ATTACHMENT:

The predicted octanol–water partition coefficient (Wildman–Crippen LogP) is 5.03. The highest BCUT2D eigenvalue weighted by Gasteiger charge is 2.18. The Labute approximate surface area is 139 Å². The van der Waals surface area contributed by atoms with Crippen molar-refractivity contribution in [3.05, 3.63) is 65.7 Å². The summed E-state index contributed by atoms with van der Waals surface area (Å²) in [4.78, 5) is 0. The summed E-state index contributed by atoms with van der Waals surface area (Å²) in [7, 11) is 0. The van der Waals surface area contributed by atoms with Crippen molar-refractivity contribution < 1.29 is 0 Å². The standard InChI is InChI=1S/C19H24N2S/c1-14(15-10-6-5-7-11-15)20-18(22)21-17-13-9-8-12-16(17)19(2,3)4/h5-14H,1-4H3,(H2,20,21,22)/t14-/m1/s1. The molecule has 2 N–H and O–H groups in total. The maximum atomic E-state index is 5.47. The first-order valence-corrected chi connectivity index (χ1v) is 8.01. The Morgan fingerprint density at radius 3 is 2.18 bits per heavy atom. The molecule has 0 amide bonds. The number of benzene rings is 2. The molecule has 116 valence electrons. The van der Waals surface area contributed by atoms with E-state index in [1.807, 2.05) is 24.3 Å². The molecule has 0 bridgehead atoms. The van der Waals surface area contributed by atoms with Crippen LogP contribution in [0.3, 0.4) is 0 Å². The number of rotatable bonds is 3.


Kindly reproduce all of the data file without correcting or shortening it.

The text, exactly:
The predicted octanol–water partition coefficient (Wildman–Crippen LogP) is 5.03. The highest BCUT2D eigenvalue weighted by Gasteiger charge is 2.18. The Labute approximate surface area is 139 Å². The van der Waals surface area contributed by atoms with Crippen molar-refractivity contribution in [3.05, 3.63) is 65.7 Å². The summed E-state index contributed by atoms with van der Waals surface area (Å²) in [4.78, 5) is 0. The summed E-state index contributed by atoms with van der Waals surface area (Å²) in [7, 11) is 0. The van der Waals surface area contributed by atoms with Crippen molar-refractivity contribution < 1.29 is 0 Å². The standard InChI is InChI=1S/C19H24N2S/c1-14(15-10-6-5-7-11-15)20-18(22)21-17-13-9-8-12-16(17)19(2,3)4/h5-14H,1-4H3,(H2,20,21,22)/t14-/m1/s1. The molecule has 2 N–H and O–H groups in total. The maximum atomic E-state index is 5.47. The first-order valence-corrected chi connectivity index (χ1v) is 8.01. The Morgan fingerprint density at radius 3 is 2.18 bits per heavy atom. The molecule has 0 amide bonds. The number of benzene rings is 2. The molecule has 116 valence electrons. The van der Waals surface area contributed by atoms with E-state index in [1.807, 2.05) is 24.3 Å². The molecule has 0 bridgehead atoms. The van der Waals surface area contributed by atoms with Crippen LogP contribution in [0.3, 0.4) is 0 Å². The number of rotatable bonds is 3.